Not to be denied, Corey used a little advantage to satiate his music-creating cravings. Corey accrued enough credits to graduate sooner from the engineering program. Instead, he joined the school’s jazz band. “I would spend about a quarter of my time during the first semester working on music in addition to engineering.”
By his second semester, Corey was “… spending half my time on this music elective. At some point, it clicked. I’m spending so much time and energy on music because that’s what I love to do.”
By the end of his sophomore year, Corey decided to be a “… composition student full-time. By then it was too late for me to apply to the music school.”
Corey joined a study abroad program and ended up in “… Australia.” The journey kept him creating music, but he had to “… talk his way in …” since he arrived during their second semester. Corey had “… the same problem when I got back. I was accepted into the school, but I had already missed the first semester.”
Twenty-first-century technology includes digital libraries of sounds that make it generally easy to start composing. To emerging composers, he says, “You want to try and get your sound and do what you specifically want to do instead of what these pre-determined sounds are having you do.”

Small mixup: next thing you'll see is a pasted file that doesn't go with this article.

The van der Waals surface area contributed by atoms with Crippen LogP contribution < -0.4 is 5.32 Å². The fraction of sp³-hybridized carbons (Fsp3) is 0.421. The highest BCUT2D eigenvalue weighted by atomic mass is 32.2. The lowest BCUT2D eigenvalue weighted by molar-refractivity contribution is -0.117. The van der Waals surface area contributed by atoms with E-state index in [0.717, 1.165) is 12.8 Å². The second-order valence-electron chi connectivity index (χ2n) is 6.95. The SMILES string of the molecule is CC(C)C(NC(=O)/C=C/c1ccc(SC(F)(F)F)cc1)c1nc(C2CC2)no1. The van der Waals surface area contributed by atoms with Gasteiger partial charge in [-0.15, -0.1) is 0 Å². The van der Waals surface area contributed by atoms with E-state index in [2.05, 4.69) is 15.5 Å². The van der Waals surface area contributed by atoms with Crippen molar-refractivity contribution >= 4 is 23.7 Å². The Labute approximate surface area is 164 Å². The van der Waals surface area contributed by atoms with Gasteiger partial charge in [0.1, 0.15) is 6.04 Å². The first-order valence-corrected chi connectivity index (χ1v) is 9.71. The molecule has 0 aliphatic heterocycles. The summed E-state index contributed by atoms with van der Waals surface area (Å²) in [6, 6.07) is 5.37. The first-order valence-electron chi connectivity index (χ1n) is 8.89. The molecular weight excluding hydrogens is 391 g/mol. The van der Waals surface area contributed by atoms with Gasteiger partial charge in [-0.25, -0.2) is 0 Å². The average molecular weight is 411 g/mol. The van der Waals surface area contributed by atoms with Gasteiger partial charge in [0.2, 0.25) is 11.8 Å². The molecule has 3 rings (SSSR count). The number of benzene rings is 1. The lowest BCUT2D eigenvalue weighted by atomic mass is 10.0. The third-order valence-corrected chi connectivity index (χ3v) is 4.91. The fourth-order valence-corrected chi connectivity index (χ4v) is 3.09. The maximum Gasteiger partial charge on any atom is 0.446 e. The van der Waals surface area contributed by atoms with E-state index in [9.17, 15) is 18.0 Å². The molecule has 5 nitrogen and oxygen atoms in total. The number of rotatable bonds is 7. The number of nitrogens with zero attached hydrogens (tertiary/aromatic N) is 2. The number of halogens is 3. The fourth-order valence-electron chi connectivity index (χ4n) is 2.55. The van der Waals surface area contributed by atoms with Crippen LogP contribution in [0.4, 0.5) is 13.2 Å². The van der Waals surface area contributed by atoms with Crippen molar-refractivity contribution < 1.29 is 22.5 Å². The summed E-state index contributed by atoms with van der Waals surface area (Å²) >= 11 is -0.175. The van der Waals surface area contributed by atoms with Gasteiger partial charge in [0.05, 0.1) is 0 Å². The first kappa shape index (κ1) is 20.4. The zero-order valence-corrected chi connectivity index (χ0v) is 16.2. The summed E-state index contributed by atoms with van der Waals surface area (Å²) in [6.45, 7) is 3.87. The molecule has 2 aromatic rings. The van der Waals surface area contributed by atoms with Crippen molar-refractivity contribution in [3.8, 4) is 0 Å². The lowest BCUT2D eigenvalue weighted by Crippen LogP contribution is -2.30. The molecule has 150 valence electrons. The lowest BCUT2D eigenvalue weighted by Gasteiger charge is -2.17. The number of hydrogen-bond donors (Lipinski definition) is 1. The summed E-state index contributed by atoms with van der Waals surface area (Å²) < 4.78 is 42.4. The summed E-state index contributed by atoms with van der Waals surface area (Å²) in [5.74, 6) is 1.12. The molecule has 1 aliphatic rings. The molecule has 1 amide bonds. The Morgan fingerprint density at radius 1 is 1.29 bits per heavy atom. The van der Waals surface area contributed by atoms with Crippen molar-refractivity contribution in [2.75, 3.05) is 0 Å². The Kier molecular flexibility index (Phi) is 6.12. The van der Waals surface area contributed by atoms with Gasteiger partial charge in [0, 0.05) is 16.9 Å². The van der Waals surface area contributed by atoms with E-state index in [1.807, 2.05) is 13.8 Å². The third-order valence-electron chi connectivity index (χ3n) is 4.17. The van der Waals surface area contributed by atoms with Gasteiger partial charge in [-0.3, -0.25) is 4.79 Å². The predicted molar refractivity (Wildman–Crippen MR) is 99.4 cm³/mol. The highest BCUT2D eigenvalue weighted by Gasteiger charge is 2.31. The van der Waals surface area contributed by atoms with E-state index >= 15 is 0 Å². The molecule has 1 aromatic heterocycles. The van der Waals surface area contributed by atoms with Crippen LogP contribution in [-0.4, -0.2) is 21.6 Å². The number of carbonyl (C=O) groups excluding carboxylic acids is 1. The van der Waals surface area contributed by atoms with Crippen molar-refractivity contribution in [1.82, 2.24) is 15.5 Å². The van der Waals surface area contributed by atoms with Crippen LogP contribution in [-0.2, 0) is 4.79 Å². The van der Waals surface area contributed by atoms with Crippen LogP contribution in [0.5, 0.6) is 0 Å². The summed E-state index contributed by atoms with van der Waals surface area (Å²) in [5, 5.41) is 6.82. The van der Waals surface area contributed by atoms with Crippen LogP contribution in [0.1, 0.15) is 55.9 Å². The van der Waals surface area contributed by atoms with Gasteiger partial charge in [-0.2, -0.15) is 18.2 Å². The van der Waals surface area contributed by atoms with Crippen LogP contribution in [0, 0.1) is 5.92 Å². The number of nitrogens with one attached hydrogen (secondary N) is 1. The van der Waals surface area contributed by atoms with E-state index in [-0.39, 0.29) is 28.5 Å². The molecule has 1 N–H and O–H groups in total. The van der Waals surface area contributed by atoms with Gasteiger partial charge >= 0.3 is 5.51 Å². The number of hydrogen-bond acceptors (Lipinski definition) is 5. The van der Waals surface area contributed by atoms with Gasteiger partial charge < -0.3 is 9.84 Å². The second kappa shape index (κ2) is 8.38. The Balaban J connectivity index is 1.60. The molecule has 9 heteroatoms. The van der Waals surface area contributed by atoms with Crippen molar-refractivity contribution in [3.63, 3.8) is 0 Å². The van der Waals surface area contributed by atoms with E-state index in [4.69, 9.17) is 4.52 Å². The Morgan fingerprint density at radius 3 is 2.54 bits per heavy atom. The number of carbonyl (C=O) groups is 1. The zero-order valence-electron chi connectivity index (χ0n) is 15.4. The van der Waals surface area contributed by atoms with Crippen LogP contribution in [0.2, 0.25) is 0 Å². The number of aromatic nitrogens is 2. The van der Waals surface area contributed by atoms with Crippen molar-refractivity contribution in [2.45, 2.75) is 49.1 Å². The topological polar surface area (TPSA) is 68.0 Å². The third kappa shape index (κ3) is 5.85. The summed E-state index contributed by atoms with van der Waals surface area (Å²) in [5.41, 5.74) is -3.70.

For ten years, Corey’s been making his own sounds. “It starts with recording things or taking old recordings and manipulating them in different ways using digital and analog techniques to turn something into something else. All of a sudden, you have a brand new sound to use. It’s a time-intensive project.”
Corey points to a scoring legend as an example. “If you look at a Hans Zimmer’s score, he’ll have like ten people in the music department in sample development. It’s a tedious process, but when you’re done, you have this palette of sounds.”
Corey jokes, “Now I have to score the movie.”
Creating sounds for a sonic palette doesn’t begin when Corey’s signed on to a new project. The composer devotes days off to recording and experimenting. “That’s the best way to do it. There’s a limited time when you’re on a movie. That’s not the time to start staring out the window. You have to jump right in. Do your homework and kind of score for imaginary films.”
Corey’s process includes a “… sounds diary. I date it, and a description of how I made the sound, what plug-ins I used or hardware I was using. It’s a technique-based diary. I put keywords and what kind of projects it might be good for so that it’s searchable. I can look for inspiration in there.”
Corey’s connection to Artik came via a simple referral. “Artik came about because of The First Purge. [Director] Tom Botchii reached out to Kevin Lax [composer, The First Purge], who was unavailable and recommended me.”